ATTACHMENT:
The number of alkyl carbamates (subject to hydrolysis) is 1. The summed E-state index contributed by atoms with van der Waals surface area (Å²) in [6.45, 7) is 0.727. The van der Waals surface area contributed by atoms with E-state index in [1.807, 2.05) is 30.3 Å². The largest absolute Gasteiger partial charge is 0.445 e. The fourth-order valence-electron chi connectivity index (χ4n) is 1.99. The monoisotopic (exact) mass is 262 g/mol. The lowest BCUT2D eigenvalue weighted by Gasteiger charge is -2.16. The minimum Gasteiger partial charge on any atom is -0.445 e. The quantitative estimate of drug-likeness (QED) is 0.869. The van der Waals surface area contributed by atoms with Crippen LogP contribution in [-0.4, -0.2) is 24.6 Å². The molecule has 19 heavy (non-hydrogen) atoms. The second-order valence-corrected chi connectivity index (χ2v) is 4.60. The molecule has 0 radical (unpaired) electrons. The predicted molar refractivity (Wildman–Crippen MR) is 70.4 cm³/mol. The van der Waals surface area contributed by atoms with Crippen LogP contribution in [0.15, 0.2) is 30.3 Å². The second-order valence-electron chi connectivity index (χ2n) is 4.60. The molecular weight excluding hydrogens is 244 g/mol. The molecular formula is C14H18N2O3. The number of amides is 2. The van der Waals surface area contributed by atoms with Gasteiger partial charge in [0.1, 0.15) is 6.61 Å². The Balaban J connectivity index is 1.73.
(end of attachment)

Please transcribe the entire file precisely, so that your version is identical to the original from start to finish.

The number of alkyl carbamates (subject to hydrolysis) is 1. The summed E-state index contributed by atoms with van der Waals surface area (Å²) in [6.45, 7) is 0.727. The van der Waals surface area contributed by atoms with E-state index in [1.807, 2.05) is 30.3 Å². The largest absolute Gasteiger partial charge is 0.445 e. The fourth-order valence-electron chi connectivity index (χ4n) is 1.99. The monoisotopic (exact) mass is 262 g/mol. The lowest BCUT2D eigenvalue weighted by Gasteiger charge is -2.16. The minimum Gasteiger partial charge on any atom is -0.445 e. The quantitative estimate of drug-likeness (QED) is 0.869. The van der Waals surface area contributed by atoms with Crippen LogP contribution in [-0.4, -0.2) is 24.6 Å². The molecule has 19 heavy (non-hydrogen) atoms. The second-order valence-corrected chi connectivity index (χ2v) is 4.60. The molecule has 0 radical (unpaired) electrons. The predicted molar refractivity (Wildman–Crippen MR) is 70.4 cm³/mol. The van der Waals surface area contributed by atoms with Crippen LogP contribution in [0.15, 0.2) is 30.3 Å². The second-order valence-electron chi connectivity index (χ2n) is 4.60. The molecular weight excluding hydrogens is 244 g/mol. The molecular formula is C14H18N2O3. The number of amides is 2. The van der Waals surface area contributed by atoms with Gasteiger partial charge in [0.1, 0.15) is 6.61 Å². The Balaban J connectivity index is 1.73.